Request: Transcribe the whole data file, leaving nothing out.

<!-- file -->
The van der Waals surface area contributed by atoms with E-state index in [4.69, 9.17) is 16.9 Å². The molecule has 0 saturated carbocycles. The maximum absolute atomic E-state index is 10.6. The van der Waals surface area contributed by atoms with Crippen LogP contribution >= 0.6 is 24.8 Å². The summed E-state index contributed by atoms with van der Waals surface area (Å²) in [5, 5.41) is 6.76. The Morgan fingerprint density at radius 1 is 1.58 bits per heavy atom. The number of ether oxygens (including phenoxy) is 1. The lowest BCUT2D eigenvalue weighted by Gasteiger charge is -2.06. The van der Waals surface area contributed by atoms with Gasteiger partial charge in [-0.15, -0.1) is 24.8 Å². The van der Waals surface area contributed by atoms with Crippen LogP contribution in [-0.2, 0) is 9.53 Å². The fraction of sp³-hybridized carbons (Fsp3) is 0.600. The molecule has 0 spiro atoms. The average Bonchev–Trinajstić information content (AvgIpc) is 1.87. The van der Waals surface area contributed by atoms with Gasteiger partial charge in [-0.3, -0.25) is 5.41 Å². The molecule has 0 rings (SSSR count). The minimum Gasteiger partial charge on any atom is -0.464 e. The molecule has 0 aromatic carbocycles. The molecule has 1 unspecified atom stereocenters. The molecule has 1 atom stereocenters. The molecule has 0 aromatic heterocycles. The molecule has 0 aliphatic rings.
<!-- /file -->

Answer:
The van der Waals surface area contributed by atoms with E-state index in [4.69, 9.17) is 16.9 Å². The molecule has 0 saturated carbocycles. The maximum absolute atomic E-state index is 10.6. The van der Waals surface area contributed by atoms with Crippen LogP contribution >= 0.6 is 24.8 Å². The summed E-state index contributed by atoms with van der Waals surface area (Å²) in [5, 5.41) is 6.76. The Morgan fingerprint density at radius 1 is 1.58 bits per heavy atom. The number of ether oxygens (including phenoxy) is 1. The lowest BCUT2D eigenvalue weighted by Gasteiger charge is -2.06. The van der Waals surface area contributed by atoms with Gasteiger partial charge in [-0.15, -0.1) is 24.8 Å². The van der Waals surface area contributed by atoms with Crippen LogP contribution in [-0.2, 0) is 9.53 Å². The fraction of sp³-hybridized carbons (Fsp3) is 0.600. The molecule has 0 spiro atoms. The average Bonchev–Trinajstić information content (AvgIpc) is 1.87. The van der Waals surface area contributed by atoms with Gasteiger partial charge in [-0.3, -0.25) is 5.41 Å². The molecule has 0 rings (SSSR count). The minimum Gasteiger partial charge on any atom is -0.464 e. The molecule has 0 aromatic carbocycles. The molecule has 1 unspecified atom stereocenters. The molecule has 1 atom stereocenters. The molecule has 0 aromatic heterocycles. The molecule has 0 aliphatic rings.